Today I Googled the word “meetings” and just as I would expect, the first few articles that popped up addressed the fact that meetings are problematic. There was an article from Entrepreneur about why “Meetings Are the Worst Rituals. Ever.”
Another one gave tips on how to survive them. Why do we have to learn how to survive meetings? When I think of the word “survive,” I imagine homesteaders in Alaska hunting for deer on horseback, or a naked couple shivering in a cave on some Discovery show, not a meeting at work.
Meetings are an inevitable part of the work day, so why not learn how to run them more efficiently rather trying to survive them?
Why meetings suck
When’s the last time you sat through a meeting and walked out feeling more knowledgeable about your role in the project than before the meeting started? My guess is, rarely, or probably never.
In my career, 90 percent of meetings I’ve sat in weren’t necessary. Whether I worked for a big corporation or small startup, it was all the same, in one way or another. Big corporations have policies and procedures put in place, meaningless trainings, forums, discussions and so forth. Informal startups are more conducive to last-minute meetings, often to address a crisis.
Meetings are also unfocused, without an actual agenda or goal. They also never start on time and loop in unnecessary people just so they could “listen in.” As much as these secondary folks are thrilled to be a part of the discussion, if they aren’t a core part of the team or project, it’s a big waste of time for them. Keep them out of the discussion until they are actually needed.
According to a CareerBuilder Study, meetings were among the top 10 primary productivity stoppers in the workplace. Meetings, tied with email, took the #7 spot on the list, and when employers were asked if they implemented any solutions, only 12 percent said they actually did something about it. Their solution? To limit the amount of meetings.
Scaling back on the amount of meetings is definitely a good start, as is the 10-minute stand-up meeting, or the exercise-friendly walking meeting, but inefficiency is still inefficiency — doesn’t matter if it’s walking, sitting, 10 minutes or an hour.
The real problem lies with why the meeting is happening in the first place, and the solution is to create specific rules and processes that everyone understands, before setting up the gathering.
Meetings shouldn’t have to be this head-hanging, defeated cause. Having a better, more useful meeting environment at work starts with anyone who is responsible for creating one, from entry-level employees to CEOs.
4 meeting rules and habits everyone should adopt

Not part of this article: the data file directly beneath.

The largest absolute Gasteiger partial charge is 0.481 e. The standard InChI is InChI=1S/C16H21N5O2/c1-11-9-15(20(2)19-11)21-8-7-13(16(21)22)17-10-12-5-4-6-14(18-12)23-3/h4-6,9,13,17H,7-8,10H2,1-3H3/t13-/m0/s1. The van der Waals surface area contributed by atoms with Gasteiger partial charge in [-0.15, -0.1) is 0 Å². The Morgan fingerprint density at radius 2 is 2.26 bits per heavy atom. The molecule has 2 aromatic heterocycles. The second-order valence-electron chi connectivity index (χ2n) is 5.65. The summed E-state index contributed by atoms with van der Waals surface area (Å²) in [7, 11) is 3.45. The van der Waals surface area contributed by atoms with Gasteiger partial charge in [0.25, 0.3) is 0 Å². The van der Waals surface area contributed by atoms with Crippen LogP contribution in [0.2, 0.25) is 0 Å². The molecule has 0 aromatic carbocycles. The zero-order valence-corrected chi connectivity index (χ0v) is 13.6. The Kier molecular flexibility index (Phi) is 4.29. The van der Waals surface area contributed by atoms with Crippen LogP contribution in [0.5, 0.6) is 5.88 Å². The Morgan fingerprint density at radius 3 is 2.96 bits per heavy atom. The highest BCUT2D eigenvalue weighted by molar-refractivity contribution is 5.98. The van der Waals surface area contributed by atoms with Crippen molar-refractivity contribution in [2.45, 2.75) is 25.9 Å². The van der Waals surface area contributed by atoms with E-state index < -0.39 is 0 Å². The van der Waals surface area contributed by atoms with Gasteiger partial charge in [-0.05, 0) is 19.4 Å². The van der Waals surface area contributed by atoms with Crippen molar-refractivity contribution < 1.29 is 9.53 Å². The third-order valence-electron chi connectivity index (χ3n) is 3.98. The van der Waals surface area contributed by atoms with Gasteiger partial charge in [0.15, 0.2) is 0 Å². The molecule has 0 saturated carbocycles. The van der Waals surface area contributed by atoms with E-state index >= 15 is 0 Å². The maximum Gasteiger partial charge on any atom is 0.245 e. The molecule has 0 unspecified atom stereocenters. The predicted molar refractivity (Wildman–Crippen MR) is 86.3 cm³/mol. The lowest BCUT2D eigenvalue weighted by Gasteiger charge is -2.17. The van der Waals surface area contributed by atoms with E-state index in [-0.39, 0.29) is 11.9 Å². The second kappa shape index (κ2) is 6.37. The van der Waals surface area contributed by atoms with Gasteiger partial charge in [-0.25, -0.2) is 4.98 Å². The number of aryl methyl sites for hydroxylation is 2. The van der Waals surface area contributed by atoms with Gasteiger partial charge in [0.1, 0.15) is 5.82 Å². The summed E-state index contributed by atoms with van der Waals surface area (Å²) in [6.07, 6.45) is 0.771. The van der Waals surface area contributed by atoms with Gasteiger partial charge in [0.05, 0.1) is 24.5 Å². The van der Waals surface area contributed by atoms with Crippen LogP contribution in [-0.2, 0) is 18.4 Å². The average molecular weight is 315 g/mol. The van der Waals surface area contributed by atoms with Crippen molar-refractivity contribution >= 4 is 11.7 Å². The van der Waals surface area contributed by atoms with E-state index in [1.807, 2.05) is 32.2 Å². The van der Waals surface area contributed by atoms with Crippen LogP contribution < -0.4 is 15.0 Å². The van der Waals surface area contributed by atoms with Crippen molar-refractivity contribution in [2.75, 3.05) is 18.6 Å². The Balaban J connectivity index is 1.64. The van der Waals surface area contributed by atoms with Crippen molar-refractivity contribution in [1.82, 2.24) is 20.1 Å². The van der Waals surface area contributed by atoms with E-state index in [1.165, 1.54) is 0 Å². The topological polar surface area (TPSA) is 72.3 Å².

1. Before you set up a meeting, question the why.
If you can’t answer the “why” behind the meeting, it’s a clear indication the meeting is going to waste everyone’s time.
Can the meeting be avoided all together? Can the same outcome be accomplished through creating a specific Slack channel or group chat?
2. Always provide an agenda on the calendar before the meeting, and don’t do it five minutes before the meeting.
Again, start with the why and what participants can expect during the meeting, what the goals are, along with next steps and any deadlines.
It might sound complicated, but keep it simple, and focus on only one or two goals for the meeting outcome.
3. Set a timer.
There’s nothing worse than a long meeting that runs over. In my experience, 30 to 45 minutes is more than enough time. Any longer and people start to lose focus.
4. Start on time.
It’s inevitable that people will be late to meetings. Start on time so you’re not wasting time for those who actually made the effort to be punctual.
Delegate someone to take notes, in case people are late, or miss anything important.
3 common types of meetings and easy hacks that can help
1. Status meetings
It’s great to get aligned with team members on projects, but mostly, these types of meetings can be accomplished through a Slack channel with brief weekly updates for the team. Updating your key results in a performance management software (like BetterWorks) also does the same thing.
If your manager insists on keeping these meetings, ask if you can shorten the meeting to 15 minutes. Suggest setting a timer to make sure it happens.
The reason why you’re asking for this meeting to be shortened is because you’re going to send a status update to your manager before the meeting, preferably on the morning of, or even the day before. That way, 15 minutes is sufficient, since you won’t need to go through every single task or project. Focus on the big project that’s almost done, or a sticking point that you’re working through.